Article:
Don't get sick on the weekend: an evaluation of the weekend effect on mortality for patients visiting US EDs

  • Adam L. Sharp
    Corresponding author. The Robert Wood Johnson Foundation Clinical Scholars Program, North Campus Research Center (NCRC), Ann Arbor, MI 48109–2800, USA.
    Department of Emergency Medicine, Robert Wood Johnson Foundation Clinical Scholar, University of Michigan, Ann Arbor, MI 48109–2800, USA
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  • HwaJung Choi
    Department of Internal Medicine, Robert Wood Johnson Clinical Scholar Program, University of Michigan, Ann Arbor, MI 48109–2800, USA
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  • Rod A. Hayward
    Department of Internal Medicine and Veteran Affairs HSR&D, Robert Wood Johnson Clinical Scholar Program, University of Michigan, Ann Arbor, MI 48109–2800, USA
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Published:March 04, 2013DOI:


      Primary objective

      The primary objective of the study is to determine if the mortality for adult patients visiting US emergency departments (EDs) is greater on weekends than weekdays.

      Secondary objectives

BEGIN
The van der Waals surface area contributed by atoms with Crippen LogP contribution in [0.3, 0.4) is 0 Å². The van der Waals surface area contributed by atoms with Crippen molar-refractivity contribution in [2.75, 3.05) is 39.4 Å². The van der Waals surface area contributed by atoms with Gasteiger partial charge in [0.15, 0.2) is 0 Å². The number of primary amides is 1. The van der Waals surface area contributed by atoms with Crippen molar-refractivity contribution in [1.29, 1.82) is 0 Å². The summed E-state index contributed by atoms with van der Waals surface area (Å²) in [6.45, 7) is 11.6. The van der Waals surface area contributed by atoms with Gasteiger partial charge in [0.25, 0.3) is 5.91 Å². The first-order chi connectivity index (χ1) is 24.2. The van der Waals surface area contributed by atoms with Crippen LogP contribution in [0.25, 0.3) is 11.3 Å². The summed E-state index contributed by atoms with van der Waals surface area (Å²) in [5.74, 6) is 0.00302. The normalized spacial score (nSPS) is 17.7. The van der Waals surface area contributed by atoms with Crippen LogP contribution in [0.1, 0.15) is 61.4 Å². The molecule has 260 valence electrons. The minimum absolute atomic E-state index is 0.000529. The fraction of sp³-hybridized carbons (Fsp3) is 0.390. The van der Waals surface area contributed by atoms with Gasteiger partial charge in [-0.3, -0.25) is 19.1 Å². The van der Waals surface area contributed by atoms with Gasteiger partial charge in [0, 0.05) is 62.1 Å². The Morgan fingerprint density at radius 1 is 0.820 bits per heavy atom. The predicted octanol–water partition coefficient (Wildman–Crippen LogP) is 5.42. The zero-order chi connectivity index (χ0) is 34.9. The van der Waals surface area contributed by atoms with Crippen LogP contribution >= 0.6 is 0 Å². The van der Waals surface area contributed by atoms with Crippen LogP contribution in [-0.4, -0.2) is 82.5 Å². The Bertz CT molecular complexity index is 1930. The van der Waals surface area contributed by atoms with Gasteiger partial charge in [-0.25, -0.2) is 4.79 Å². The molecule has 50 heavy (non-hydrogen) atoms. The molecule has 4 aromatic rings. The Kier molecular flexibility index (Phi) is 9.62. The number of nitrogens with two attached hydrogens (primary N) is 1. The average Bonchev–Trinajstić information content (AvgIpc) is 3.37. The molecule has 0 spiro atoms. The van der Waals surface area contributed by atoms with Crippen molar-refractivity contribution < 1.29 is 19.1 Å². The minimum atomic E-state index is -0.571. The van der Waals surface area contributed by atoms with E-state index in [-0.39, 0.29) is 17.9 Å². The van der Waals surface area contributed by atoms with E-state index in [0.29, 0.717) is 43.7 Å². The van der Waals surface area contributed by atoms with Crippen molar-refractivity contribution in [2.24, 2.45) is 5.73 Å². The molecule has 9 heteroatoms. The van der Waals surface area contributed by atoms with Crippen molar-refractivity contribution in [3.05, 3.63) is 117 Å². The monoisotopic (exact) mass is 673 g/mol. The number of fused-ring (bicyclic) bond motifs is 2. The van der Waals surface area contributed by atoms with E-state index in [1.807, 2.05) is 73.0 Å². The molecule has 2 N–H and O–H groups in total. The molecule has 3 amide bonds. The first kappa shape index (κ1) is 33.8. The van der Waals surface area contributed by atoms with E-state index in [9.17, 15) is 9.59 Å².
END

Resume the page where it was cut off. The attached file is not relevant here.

The secondary objective of the study is to examine whether patient factors (diagnosis, income, insurance status) or hospital characteristics (ownership, ED volume, teaching status) are associated with increased weekend mortality.


      We used a retrospective cohort analysis of the 2008 Nationwide Emergency Department Sample. Evaluating 4225973 adults admitted through the ED to the hospital, signifying a 20% representative sample of US ED admissions. Logistic regression was used to examine associations of weekend mortality with patient and hospital characteristics, accounting for clustering by hospital.


      Emergency department patients admitted to the hospital on the weekend are significantly more likely to die than those admitted on weekdays (odds ratio, 1.073; 95% confidence interval, 1.061-1.084). A significant weekend effect persisted after controlling for patient characteristics (odds ratio, 1.026; 95% confidence interval, 1.005-1.048). The top 10 primary diagnoses for patients dying did not identify any specific medical condition that explained the higher weekend admission mortality. The weekend effect was also relatively consistent across patient income, insurance status, hospital ownership, ED volume, and hospital teaching status.


      Patients are more likely to die when admitted through the ED on the weekend. We were unable to identify specific circumstances or hospital attributes that help explain this phenomenon. Although the relative increased risk per case is small, our study demonstrates a significant number of potentially preventable weekend deaths occurring annually in the United States.
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